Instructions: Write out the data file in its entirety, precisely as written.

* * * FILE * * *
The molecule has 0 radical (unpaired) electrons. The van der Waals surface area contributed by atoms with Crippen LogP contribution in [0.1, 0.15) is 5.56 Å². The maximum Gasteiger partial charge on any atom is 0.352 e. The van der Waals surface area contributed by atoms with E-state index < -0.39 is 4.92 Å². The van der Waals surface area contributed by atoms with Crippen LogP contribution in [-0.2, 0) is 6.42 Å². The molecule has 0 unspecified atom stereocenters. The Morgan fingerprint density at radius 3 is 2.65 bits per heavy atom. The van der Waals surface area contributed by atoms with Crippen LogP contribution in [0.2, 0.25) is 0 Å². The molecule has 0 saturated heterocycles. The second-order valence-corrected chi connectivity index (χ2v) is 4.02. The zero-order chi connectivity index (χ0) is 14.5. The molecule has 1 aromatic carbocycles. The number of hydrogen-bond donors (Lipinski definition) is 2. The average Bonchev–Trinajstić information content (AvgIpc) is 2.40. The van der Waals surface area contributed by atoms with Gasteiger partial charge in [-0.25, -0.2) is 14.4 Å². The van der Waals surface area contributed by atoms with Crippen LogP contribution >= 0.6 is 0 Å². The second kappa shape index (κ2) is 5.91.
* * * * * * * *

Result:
The molecule has 0 radical (unpaired) electrons. The van der Waals surface area contributed by atoms with Crippen LogP contribution in [0.1, 0.15) is 5.56 Å². The maximum Gasteiger partial charge on any atom is 0.352 e. The van der Waals surface area contributed by atoms with E-state index < -0.39 is 4.92 Å². The van der Waals surface area contributed by atoms with Crippen LogP contribution in [-0.2, 0) is 6.42 Å². The molecule has 0 unspecified atom stereocenters. The Morgan fingerprint density at radius 3 is 2.65 bits per heavy atom. The van der Waals surface area contributed by atoms with Crippen LogP contribution in [0.2, 0.25) is 0 Å². The molecule has 0 saturated heterocycles. The second-order valence-corrected chi connectivity index (χ2v) is 4.02. The zero-order chi connectivity index (χ0) is 14.5. The molecule has 1 aromatic carbocycles. The number of hydrogen-bond donors (Lipinski definition) is 2. The average Bonchev–Trinajstić information content (AvgIpc) is 2.40. The van der Waals surface area contributed by atoms with Gasteiger partial charge in [-0.25, -0.2) is 14.4 Å². The van der Waals surface area contributed by atoms with Crippen LogP contribution >= 0.6 is 0 Å². The second kappa shape index (κ2) is 5.91.